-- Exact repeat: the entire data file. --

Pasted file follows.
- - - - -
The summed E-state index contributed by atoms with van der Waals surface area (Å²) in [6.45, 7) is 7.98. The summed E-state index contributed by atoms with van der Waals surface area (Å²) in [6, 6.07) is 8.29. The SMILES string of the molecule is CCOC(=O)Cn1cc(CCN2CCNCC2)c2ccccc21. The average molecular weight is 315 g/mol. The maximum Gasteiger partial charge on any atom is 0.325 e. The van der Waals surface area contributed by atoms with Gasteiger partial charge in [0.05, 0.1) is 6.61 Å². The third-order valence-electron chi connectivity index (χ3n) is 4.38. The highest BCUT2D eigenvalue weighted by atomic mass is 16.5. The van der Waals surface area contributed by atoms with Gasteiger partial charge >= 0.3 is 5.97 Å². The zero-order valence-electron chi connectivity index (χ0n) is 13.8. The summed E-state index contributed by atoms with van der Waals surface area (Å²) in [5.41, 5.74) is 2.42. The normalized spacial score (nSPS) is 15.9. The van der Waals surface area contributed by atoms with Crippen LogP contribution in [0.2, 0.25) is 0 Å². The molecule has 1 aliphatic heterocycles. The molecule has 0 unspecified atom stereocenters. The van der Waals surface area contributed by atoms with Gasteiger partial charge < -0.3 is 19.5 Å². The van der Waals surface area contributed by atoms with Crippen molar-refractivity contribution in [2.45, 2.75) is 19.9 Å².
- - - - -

The summed E-state index contributed by atoms with van der Waals surface area (Å²) in [6.45, 7) is 7.98. The summed E-state index contributed by atoms with van der Waals surface area (Å²) in [6, 6.07) is 8.29. The SMILES string of the molecule is CCOC(=O)Cn1cc(CCN2CCNCC2)c2ccccc21. The average molecular weight is 315 g/mol. The maximum Gasteiger partial charge on any atom is 0.325 e. The van der Waals surface area contributed by atoms with Gasteiger partial charge in [0.05, 0.1) is 6.61 Å². The third-order valence-electron chi connectivity index (χ3n) is 4.38. The highest BCUT2D eigenvalue weighted by atomic mass is 16.5. The van der Waals surface area contributed by atoms with Gasteiger partial charge >= 0.3 is 5.97 Å². The zero-order valence-electron chi connectivity index (χ0n) is 13.8. The summed E-state index contributed by atoms with van der Waals surface area (Å²) in [5.41, 5.74) is 2.42. The normalized spacial score (nSPS) is 15.9. The van der Waals surface area contributed by atoms with Crippen LogP contribution in [0.2, 0.25) is 0 Å². The molecule has 1 aliphatic heterocycles. The molecule has 0 unspecified atom stereocenters. The van der Waals surface area contributed by atoms with Gasteiger partial charge < -0.3 is 19.5 Å². The van der Waals surface area contributed by atoms with Crippen molar-refractivity contribution in [2.45, 2.75) is 19.9 Å².